Analysis shows AI is reducing job opportunities in China

As the Chinese government ramps up regulation of AI, evidence suggests the new technology may have already negatively impacted the country’s jobs market.

Zhang Dandan, a professor of economics at PKU’s National School of Development, analysed over 1 million job postings on Zhaopin, one of China’s job sites, from January 2018 to April 2023.

She found that for occupations with high “exposure” to AI – meaning that many elements of the job role can be replaced by AI – new job postings fell sharply. According to Zhang’s research methodology, jobs with high exposure to AI broadly include sales, finance, education and training, software development, administration, and customer service.

Her findings also raised the fact that the opposite effect can be seen in the US, where job postings reportedly increase in a given industry as AI exposure gets higher. The use of generative AI like ChatGPT can drive down prices for services, thereby increasing demand and increasing job opportunities in some sectors.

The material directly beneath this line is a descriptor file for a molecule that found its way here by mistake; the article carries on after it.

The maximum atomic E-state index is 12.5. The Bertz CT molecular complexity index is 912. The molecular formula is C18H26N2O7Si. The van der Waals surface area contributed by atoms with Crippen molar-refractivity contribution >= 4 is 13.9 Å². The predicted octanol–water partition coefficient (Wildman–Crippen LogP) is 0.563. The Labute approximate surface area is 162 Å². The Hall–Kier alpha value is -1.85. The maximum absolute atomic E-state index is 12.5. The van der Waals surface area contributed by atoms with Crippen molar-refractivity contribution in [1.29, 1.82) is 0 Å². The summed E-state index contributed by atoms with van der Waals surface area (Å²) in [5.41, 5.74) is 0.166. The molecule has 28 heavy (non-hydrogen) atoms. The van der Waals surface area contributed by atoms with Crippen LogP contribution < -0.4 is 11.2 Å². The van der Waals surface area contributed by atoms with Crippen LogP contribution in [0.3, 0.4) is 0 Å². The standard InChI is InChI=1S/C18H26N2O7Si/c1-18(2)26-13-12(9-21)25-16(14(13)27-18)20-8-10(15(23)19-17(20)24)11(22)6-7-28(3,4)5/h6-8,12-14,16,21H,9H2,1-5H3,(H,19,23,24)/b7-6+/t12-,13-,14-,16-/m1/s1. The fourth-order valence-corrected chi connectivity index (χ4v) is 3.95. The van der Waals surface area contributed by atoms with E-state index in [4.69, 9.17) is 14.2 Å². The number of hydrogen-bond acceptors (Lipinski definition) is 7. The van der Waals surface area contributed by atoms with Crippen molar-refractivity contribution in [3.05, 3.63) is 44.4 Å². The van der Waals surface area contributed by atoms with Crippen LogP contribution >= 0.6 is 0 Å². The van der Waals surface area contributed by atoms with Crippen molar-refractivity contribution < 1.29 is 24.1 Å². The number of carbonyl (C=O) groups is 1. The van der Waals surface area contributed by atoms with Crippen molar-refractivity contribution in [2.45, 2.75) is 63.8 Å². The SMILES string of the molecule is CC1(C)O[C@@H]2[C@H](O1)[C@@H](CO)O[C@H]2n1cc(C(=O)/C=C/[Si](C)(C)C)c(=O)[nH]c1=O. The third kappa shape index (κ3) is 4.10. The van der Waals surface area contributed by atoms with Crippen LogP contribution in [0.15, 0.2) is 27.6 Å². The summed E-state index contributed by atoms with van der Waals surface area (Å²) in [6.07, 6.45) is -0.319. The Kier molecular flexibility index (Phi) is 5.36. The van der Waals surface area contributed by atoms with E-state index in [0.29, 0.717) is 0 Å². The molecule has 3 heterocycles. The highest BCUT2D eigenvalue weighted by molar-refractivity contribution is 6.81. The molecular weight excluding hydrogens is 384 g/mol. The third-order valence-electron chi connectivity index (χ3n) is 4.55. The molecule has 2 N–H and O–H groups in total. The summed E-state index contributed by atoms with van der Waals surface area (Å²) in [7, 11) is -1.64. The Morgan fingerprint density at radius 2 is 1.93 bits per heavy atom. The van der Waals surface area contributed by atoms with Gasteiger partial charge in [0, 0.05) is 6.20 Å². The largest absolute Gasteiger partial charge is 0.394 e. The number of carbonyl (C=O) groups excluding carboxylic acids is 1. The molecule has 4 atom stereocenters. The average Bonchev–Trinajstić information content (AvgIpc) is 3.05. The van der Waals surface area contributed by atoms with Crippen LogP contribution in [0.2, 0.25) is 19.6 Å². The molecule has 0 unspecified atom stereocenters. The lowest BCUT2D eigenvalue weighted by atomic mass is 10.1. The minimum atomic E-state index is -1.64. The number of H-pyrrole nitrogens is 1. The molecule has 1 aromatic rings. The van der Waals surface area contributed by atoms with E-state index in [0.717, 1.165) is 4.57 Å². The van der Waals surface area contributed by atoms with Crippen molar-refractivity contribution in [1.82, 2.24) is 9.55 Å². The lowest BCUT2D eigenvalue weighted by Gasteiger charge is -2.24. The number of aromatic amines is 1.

ChatGPT, created by San Francisco-based company OpenAI, is effectively banned in China since companies like Tencent and Ant Group were instructed not to offer the service due to government fears that it could allow the US to spread misinformation. Multiple Chinese tech companies have released AI chatbots in the last few months, but most have not been rolled out to a public audience. The most successful one, Baidu’s Ernie Bot, reportedly still falls short of ChatGPT.

The issue of reduced job opportunities as a result of AI is particularly pertinent given the China’s soaring youth unemployment, which hit 20.4% in April. China now has more graduates than ever before, but the jobs available are mismatched with the jobs they are seeking out, leading state media to say young people are “unwilling to engage in jobs that are lower than their expectations”.

China’s huge population and highly digitalised daily life make it an information-rich society ideal for training AI models. But whilst it has a thriving tech sector, China lacks an equivalent of Silicon Valley, where innovative technologies can be researched well before commercial demand arrives. Censorship within the tech sector could also be a problem for China’s AI development, with chatbots presenting a major conflict between ideological control and technological innovation.


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